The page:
Probable Cause Keys Reversal of Gun Rap
A Chicago man saw his conviction on a weapons charge vacated after an appeals panel agreed that cops had no reason to search his car or take him into custody. Judges in the 1st District Appellate Court said that simply seeing a gun in a car isn’t enough to merit seizure absent mitigating circumstances. James Thomas moved to suppress evidence from a would-be traffic stop that led to his arrest in 2015 but a Cook County Circuit Court judge let it stand and sentenced him to a year behind bars for aggravated unlawful use.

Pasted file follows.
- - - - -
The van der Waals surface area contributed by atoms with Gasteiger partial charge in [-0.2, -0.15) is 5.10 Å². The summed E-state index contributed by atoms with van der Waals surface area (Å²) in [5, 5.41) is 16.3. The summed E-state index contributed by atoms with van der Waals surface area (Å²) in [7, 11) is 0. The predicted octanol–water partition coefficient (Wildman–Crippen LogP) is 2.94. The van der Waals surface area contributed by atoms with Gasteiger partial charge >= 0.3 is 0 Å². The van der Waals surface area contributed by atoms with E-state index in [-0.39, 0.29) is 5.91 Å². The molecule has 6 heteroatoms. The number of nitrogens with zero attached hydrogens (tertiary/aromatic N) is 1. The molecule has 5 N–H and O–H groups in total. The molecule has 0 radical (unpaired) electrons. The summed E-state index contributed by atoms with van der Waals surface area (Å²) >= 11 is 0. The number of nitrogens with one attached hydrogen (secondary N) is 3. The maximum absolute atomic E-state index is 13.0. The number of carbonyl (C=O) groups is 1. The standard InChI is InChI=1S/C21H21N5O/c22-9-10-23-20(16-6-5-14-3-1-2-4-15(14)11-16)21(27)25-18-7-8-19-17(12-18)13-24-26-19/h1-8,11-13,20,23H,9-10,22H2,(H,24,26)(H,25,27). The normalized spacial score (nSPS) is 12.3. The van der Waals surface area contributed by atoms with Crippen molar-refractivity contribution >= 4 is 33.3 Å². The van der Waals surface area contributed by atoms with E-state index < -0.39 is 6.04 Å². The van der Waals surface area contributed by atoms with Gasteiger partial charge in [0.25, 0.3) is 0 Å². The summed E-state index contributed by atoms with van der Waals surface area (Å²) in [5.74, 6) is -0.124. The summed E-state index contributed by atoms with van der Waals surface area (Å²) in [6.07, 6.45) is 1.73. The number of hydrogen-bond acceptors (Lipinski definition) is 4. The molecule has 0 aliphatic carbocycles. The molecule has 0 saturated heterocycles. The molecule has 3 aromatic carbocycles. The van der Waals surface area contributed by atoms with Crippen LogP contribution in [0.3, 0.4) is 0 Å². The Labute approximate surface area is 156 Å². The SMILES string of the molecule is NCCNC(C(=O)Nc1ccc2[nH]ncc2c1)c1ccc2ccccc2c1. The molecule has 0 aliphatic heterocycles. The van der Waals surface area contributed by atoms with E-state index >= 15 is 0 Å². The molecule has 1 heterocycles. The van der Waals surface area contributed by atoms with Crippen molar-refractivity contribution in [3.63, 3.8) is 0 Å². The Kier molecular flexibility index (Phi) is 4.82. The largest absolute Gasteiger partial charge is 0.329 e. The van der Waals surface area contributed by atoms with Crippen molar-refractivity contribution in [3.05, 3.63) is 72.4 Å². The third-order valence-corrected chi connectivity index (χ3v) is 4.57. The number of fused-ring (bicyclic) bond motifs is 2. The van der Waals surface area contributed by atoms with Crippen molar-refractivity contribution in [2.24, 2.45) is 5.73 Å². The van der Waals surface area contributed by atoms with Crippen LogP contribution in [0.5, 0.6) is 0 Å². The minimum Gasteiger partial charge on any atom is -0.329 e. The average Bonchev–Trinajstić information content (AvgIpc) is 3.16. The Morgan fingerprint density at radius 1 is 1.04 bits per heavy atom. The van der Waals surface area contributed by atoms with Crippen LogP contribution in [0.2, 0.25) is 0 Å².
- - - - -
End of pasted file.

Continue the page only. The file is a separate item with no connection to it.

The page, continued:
Thomas had left his vehicle and was heading toward his West Pullman home when cops pulled up and challenged him about a failure to signal. They cuffed him and a passenger as Thomas was producing his license and registration, telling the court that the presence of a weapon glimpsed under a seat put them at risk and justified the arrest. At trial, Thomas contended there was no signal violation and that he made no effort to flee, thus giving police no reason to search his vehicle. Judges cited a raft of case law – including those involving so-called Terry stops — in overturning the ruling, saying in part that court testimony failed to make clear whether Thomas admitted to owning the pistol.